+86 400-003-5559 CN


PCB Design Considerations When Using Bi-Directional Translators - News

tagsChip Capacitor

In the previous article, we discussed

. In addition to the working principle, these converters must be carefully placed in the circuit.

The equipment connected by the converter greatly affects design considerations when placing them on the PCB. According to ON Semiconductor’s application note,

: Power supply decoupling, RF susceptibility/radiated emission, and required ESD and EMI protection.

In this article, we will review some design guidelines when using voltage converters, which are becoming more and more common in electronic applications.

First, power supply noise can destroy the function of the bidirectional converter. A sharp change may indicate a logical change in the bus-holding circuit and incorrectly switch the direction of input and output.

Moreover, digital power and power supply noise will never mix well, because power supply noise will affect the digital circuit and cause command/response distortion. The best way to solve this problem is to place a decoupling capacitor, especially a ceramic capacitor in the range of 0.01uF to 1uF, to bypass the AC noise on the power line.

These capacitors may be the most useful solution due to their high frequency characteristics. They act as a ground short circuit for these AC signals, thus leaving only the DC supply voltage. The designer must place these capacitors as close as possible to the chip and connect them to ground to ensure maximum efficiency, as shown below:

As can be seen from the figure above, the capacitor is grounded through the ground plane. Perhaps this is one of the most effective grounding methods to avoid grounding, which can minimize secondary grounding.


In addition, this application note states that these converters must be connected to traces that minimize loops. The loop is formed by signal/power traces and ground traces. The larger the loop, the more antenna characteristics the antenna exhibits. The following figure shows the loop formed due to poor PCB layout design.

The cycle in the figure can be minimized by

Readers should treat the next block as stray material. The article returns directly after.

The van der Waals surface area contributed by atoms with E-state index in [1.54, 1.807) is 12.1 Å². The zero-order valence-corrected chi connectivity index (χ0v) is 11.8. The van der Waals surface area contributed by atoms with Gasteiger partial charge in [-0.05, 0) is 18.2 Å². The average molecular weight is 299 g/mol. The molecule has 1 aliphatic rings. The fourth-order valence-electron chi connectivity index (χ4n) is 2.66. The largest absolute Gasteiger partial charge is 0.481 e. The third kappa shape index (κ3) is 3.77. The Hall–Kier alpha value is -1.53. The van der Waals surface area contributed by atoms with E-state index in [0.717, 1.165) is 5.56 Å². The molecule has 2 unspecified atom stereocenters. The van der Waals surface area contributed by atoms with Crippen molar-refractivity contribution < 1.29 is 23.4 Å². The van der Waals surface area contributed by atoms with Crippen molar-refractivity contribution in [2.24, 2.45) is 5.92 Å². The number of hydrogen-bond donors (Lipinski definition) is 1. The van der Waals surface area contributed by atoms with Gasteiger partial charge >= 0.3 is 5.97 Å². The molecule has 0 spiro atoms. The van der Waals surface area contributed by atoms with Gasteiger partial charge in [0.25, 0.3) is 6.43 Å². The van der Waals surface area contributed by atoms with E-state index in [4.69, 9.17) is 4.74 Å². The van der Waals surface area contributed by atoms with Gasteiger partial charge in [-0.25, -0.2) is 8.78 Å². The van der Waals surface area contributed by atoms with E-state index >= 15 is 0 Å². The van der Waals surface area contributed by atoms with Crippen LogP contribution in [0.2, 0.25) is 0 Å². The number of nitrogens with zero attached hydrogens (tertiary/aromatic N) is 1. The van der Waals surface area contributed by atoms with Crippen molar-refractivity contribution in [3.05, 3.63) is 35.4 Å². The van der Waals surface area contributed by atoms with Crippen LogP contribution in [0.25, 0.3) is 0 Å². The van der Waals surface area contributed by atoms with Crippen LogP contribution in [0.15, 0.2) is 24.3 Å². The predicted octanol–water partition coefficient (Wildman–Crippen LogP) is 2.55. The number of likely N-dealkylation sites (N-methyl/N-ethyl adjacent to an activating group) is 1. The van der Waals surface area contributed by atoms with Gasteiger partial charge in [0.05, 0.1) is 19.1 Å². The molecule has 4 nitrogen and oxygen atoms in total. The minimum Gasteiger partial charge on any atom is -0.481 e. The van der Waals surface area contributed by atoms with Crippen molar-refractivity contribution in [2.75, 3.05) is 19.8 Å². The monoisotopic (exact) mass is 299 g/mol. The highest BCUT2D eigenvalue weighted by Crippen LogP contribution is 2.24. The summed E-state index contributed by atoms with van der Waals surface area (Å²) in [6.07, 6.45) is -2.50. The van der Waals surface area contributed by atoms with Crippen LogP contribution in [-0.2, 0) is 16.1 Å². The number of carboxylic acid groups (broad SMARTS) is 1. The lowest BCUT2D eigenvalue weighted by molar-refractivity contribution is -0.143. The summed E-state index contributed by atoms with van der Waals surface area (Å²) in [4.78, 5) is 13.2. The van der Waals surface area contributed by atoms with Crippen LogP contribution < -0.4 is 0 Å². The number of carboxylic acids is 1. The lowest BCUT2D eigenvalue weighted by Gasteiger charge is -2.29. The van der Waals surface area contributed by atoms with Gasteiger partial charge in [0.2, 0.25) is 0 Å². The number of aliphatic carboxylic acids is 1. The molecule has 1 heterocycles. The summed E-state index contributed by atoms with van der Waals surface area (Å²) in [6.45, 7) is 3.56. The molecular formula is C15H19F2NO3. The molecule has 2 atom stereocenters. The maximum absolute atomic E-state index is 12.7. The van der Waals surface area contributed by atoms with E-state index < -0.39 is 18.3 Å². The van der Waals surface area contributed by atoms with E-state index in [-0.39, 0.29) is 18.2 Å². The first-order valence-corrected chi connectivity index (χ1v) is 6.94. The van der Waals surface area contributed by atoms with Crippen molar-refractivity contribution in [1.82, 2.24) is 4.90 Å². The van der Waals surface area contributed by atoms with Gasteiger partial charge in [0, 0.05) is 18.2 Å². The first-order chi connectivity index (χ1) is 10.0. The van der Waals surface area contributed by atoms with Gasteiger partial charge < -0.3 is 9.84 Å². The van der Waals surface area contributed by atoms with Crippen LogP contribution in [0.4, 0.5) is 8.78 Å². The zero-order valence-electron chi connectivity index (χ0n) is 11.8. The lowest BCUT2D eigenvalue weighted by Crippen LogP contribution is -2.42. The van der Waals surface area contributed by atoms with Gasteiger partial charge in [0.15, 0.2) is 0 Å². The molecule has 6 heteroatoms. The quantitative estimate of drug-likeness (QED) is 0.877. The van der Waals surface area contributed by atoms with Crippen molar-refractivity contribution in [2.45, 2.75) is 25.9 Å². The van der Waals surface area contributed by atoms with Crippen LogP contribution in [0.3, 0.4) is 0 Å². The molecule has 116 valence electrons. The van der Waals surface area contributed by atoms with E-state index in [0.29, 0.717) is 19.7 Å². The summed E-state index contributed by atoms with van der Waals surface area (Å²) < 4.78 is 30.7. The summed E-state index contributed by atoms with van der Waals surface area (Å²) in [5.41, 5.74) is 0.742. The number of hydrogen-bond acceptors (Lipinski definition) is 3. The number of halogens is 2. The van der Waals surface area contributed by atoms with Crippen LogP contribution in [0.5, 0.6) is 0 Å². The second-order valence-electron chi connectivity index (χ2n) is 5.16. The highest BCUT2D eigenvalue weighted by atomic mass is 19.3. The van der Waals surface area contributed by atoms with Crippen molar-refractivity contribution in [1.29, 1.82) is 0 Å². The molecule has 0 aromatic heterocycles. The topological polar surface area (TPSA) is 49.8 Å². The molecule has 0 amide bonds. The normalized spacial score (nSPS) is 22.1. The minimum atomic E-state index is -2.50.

By moving the converter as far as possible to the I/O connector, and connecting the I/O connector and converter to the ground through the ground plane. These changes will reduce the loop area, thereby maximizing efficiency while reducing RF emissions. The resulting layout might look similar to this:

Since the converter can be connected to internal and external equipment, safety is essential for its operation. Since many applications that require voltage converters involve the connection of external signals, these devices are usually designed to withstand certain surge levels, including some ESD protection.

Usually, these functions are not enough for external connection applications, so some additional protection is required.

Transient voltage suppressor (TVS) diodes can be solved. According to Semtech, TVS diodes are

. Under normal operation, they act as an open circuit, reducing some leakage. When a certain threshold voltage is detected, it will avalanche and short-circuit.

These devices can be one-way or two-way in nature, and two-way devices are often used. The TVS diode should be connected to the EARTH / CHASSIS ground connection, not the signal ground signal of the circuit. This implementation is useful to avoid any "ground bumps" because these surges will interfere with your ground signal, which will have a destructive effect on the operation of the entire circuit.

In addition, Semtech recommends that designers place TVS diodes close to the external signal source entering the converter. They must be grounded through a plane (ideally), or have a very short "short stub" connection with their grounding side to maximize their effect. Examples of best-case layouts for these diodes are shown below:

If these guidelines are followed, the operation of the translator will be almost guaranteed, and the safety of the equipment will be maximized.

Partnership with


No AAC account?

Forgot your password?